Talented professionals and skilled flexible workers often take secure contracts for granted; however, hundreds of thousands of workers across the UK are still currently engaged on zero-hours contracts, with the latest statistics showing that figures have risen by more than 15% during the last year.

The Office for National Statistics Labour Force Survey for the second quarter of 2015 shows that 744,000 people were employed on a zero-hours contract basis, which is a huge increase on the 624,000 reported for the same period in 2014. These contracts now account for 2.4% of everyone in employment.

The staggering rise is not solely due to new zero-hours contractors but also to increased recognition of the term and people taking on zero-hours contract roles with the same company they were previously employed by.

Women make up the majority of the zero-hours contract workforce, with these contracts also common among students in full-time education. Further research by the TUC show that these workers are paid considerably less than permanent workers and other freelancers, with 39% earning under £111 a week.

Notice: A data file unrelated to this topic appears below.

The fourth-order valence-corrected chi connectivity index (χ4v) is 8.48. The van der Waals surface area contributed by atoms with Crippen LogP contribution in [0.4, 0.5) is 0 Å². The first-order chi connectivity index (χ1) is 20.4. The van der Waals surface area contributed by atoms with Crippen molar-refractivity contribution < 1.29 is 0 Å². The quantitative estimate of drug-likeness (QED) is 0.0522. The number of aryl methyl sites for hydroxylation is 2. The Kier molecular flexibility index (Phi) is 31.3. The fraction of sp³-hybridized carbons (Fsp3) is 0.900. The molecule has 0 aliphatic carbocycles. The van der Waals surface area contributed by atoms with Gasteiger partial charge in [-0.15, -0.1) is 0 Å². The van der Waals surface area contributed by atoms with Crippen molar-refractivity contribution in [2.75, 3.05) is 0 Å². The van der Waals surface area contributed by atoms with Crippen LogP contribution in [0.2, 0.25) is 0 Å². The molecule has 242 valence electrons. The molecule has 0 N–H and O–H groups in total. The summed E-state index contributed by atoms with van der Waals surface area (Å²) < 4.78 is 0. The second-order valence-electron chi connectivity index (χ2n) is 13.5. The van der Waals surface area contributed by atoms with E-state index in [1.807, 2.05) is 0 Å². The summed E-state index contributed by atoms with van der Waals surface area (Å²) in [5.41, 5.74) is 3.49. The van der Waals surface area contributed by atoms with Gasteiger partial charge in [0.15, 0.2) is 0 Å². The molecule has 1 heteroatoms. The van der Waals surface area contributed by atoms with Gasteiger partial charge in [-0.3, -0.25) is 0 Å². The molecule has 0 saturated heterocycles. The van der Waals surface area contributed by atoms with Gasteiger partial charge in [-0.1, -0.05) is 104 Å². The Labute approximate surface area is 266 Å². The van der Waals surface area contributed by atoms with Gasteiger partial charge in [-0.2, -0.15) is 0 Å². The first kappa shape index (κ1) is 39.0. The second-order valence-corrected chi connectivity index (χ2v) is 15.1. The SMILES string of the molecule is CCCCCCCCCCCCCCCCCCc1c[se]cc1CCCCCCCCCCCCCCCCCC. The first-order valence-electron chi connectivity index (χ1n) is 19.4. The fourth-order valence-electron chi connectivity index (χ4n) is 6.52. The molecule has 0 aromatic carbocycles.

TUC general secretary Frances O’Grady explained: “Zero-hours contracts are a stark reminder of Britain’s two-tier workforce. People employed on these contracts earn £300 a week less, on average, than workers in secure jobs. Try telling zero-hours workers who have been turned down by mortgage lenders and landlords that they are getting a good deal.”

The government recently introduced a ban on exclusivity clauses for zero-hours contracts, which had previously prevented an individual from working for another employer.

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